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  1. Hi all, Summary: Has anyone had success reapplying to schools after a mediocre interview? Does the interview rejection hurt my reapplication more than if they'd never interviewed me? Details: I was granted an interview at a couple programs this cycle and got waitlisted at one, rejected from the other. I love the program I was rejected from and - pending a miracle on that waitlist - I was thinking of reapplying next cycle. I wouldn't say I botched the interview; it just wasn't great overall, and I definitely would take a mulligan on one of the questions. But with my lower academic measurables I think I needed to do exceptionally well to get over the top. I'm taking more classes, shadowing more, writing a new personal essay, etc. And working on my interview skills. I do plan on asking the program for specific feedback but haven't done so yet (I just have their generic, "congrats on getting an interview, but try again" rejection email for the moment). I'd be extremely grateful to any admissions professionals or faculty willing to weigh in (if any see this). Thanks in advance!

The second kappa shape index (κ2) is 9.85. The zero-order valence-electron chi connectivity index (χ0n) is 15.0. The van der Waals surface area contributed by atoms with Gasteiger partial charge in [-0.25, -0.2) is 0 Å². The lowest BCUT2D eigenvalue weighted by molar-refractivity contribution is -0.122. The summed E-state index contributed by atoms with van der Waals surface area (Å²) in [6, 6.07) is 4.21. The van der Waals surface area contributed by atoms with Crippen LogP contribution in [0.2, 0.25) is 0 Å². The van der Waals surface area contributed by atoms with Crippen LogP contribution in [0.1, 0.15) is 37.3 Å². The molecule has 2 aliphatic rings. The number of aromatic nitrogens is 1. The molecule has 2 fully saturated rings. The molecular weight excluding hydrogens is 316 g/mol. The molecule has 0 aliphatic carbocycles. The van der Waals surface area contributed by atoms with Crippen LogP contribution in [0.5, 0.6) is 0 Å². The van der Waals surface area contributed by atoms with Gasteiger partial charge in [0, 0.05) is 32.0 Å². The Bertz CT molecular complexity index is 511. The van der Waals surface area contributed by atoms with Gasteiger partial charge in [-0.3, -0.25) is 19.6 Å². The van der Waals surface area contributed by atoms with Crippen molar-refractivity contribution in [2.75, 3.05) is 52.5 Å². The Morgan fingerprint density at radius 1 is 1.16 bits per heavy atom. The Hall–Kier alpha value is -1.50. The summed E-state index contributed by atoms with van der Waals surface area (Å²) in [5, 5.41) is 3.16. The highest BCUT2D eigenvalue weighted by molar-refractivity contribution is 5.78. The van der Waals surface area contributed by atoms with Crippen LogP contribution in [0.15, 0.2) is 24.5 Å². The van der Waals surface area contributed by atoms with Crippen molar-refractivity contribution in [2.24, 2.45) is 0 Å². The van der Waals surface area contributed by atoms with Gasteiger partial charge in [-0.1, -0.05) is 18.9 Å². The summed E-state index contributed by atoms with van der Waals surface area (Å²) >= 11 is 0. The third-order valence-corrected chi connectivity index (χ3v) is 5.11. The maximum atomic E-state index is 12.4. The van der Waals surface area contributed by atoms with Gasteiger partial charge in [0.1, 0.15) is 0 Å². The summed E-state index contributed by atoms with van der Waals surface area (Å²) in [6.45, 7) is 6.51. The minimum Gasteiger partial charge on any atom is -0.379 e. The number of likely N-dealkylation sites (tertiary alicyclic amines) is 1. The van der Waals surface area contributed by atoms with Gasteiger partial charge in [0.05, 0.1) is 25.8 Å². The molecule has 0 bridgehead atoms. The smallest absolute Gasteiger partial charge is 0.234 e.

2. Mhodson014

    CASPA Closes?

    Hello everyone! I am planning on reapplying this upcoming 2020-2021 cycle as a re-applicant. I recently opened my CASPA profile and noticed it saved all of my previous information from this past cycle, 2019-2020. Does anyone know if my CASPA application will close and reset before it opens again in April 2020? I would like to get a head start to update my application, but I don't want to waste my time if it is just going to reset soon and/or not save anything. Thanks!